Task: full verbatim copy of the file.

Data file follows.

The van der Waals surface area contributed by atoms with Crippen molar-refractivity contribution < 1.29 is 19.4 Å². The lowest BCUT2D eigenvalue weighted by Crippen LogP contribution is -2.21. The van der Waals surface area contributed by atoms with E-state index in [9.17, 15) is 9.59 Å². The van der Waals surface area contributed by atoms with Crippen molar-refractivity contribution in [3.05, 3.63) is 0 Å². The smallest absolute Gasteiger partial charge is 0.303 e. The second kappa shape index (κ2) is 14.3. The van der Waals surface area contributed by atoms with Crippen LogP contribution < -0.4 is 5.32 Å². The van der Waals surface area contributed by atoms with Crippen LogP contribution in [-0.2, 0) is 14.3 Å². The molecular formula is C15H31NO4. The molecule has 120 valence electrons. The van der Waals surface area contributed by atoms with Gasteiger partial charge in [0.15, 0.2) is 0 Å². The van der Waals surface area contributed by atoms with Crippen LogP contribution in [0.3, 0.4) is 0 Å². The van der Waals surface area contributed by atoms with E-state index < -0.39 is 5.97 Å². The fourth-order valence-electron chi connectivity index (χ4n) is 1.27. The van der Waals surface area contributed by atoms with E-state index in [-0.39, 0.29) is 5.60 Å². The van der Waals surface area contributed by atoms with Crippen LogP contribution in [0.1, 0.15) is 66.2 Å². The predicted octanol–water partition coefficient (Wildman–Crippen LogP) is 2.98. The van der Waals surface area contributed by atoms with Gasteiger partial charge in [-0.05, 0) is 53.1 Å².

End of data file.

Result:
The van der Waals surface area contributed by atoms with Crippen molar-refractivity contribution < 1.29 is 19.4 Å². The lowest BCUT2D eigenvalue weighted by Crippen LogP contribution is -2.21. The van der Waals surface area contributed by atoms with E-state index in [9.17, 15) is 9.59 Å². The van der Waals surface area contributed by atoms with Crippen molar-refractivity contribution in [3.05, 3.63) is 0 Å². The smallest absolute Gasteiger partial charge is 0.303 e. The second kappa shape index (κ2) is 14.3. The van der Waals surface area contributed by atoms with Crippen LogP contribution < -0.4 is 5.32 Å². The van der Waals surface area contributed by atoms with Crippen LogP contribution in [-0.2, 0) is 14.3 Å². The molecular formula is C15H31NO4. The molecule has 120 valence electrons. The van der Waals surface area contributed by atoms with Gasteiger partial charge in [0.15, 0.2) is 0 Å². The van der Waals surface area contributed by atoms with Crippen LogP contribution in [0.3, 0.4) is 0 Å². The van der Waals surface area contributed by atoms with E-state index < -0.39 is 5.97 Å². The fourth-order valence-electron chi connectivity index (χ4n) is 1.27. The van der Waals surface area contributed by atoms with E-state index in [-0.39, 0.29) is 5.60 Å². The van der Waals surface area contributed by atoms with Crippen LogP contribution in [0.1, 0.15) is 66.2 Å². The predicted octanol–water partition coefficient (Wildman–Crippen LogP) is 2.98. The van der Waals surface area contributed by atoms with Gasteiger partial charge in [-0.05, 0) is 53.1 Å².